IRB approves glasses for short-sighted players
January 22, 2014
The IRB trial rugby goggles © Scrum.com
The IRB has given its approval for a global trial regarding the wearing of goggles which have been designed with short-sighted players in mind.
"Rugby is a Game for all and the IRB recognises that not everyone who needs corrective glasses can wear contact lenses, particularly children," explained the IRB's Steve Griffiths. "So we have been collaborating with a leading manufacturer to design and rigorously test a pair of goggles that will be safe and effective in a Rugby environment.
"We believe we have done that now and this trial is good news for anyone with eyesight issues who wishes to play the game."
Only those goggles bearing the IRB trial-approved logo can be worn, with referees required to make the necessary checks. "Features of the approved Rugby Goggles include high-speed impact resistance, anti-abrasion surfaces, anti-fogging, UV protection and a specially designed strap with no clips, buckles or sharp edges," Griffiths said. "If the trial is to be instructive, we will require feedback from all participants who will be requested to provide feedback during and at the end of the trial."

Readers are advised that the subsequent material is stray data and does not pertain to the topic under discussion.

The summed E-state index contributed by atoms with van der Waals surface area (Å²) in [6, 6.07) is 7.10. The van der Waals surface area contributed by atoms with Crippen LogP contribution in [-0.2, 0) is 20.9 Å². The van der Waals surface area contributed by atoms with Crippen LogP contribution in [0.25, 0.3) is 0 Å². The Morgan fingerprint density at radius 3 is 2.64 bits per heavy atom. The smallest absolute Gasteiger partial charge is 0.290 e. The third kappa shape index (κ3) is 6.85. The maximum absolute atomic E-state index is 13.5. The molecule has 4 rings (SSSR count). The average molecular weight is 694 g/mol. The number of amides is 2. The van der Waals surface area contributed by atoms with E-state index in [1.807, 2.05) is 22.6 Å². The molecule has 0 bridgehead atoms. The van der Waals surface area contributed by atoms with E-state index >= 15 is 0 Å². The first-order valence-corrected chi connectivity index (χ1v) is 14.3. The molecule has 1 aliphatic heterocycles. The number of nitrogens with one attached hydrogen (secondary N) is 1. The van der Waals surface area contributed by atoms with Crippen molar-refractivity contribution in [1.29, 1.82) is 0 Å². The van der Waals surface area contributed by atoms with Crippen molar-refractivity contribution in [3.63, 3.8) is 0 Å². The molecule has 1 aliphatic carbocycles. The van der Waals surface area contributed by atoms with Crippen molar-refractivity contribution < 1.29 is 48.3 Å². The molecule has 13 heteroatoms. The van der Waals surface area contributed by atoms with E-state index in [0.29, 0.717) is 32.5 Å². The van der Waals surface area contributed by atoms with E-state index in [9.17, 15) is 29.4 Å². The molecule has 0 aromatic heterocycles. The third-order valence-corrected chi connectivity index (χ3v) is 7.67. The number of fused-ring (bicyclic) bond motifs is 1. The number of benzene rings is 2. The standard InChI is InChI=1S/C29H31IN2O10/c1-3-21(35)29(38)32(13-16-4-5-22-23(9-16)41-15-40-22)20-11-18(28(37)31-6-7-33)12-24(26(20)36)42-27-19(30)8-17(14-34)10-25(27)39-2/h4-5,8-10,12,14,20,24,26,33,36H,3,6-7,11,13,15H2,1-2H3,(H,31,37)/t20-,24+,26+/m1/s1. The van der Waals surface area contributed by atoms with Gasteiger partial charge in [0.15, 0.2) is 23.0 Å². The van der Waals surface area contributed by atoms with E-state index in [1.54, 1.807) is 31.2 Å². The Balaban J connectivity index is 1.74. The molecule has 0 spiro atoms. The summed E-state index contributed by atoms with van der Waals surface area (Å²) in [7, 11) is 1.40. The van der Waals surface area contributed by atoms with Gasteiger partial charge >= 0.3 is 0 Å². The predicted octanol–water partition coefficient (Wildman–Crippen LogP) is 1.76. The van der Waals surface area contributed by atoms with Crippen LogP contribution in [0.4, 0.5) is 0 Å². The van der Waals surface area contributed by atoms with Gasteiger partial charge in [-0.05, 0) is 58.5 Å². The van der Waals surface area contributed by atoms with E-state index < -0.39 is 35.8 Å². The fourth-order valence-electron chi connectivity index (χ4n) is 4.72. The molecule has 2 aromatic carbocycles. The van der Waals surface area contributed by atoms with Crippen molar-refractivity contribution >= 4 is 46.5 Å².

Anyone wishing to wear the goggles will need confirmation that they are required to do so from an ophthalmologist (or similar medical professional) and unions are required to participate in the trial before a player under its jurisdiction can participate in the trial.
The approved Rugby Goggles, which cost €70 (£60) are not yet available from retail outlets and can only be purchased direct from the manufacturer's website.
© ESPN Sports Media Ltd
The reopening of the openside debate, a dominant wolf-pack and a sublime performance in defeat - Monday Maul looks at the weekend's talking points
The latest Week in Pictures takes in the Rugby Championship alongside the best photographs from around the domestic game
Amy Perrett, the Australian referee who whistled the Women's Rugby World Cup final after handling only six Tests, talks to Jamie Lyall
John Griffiths digs into the distant past to try to establish the identity of an England international whose life is a virtual mystery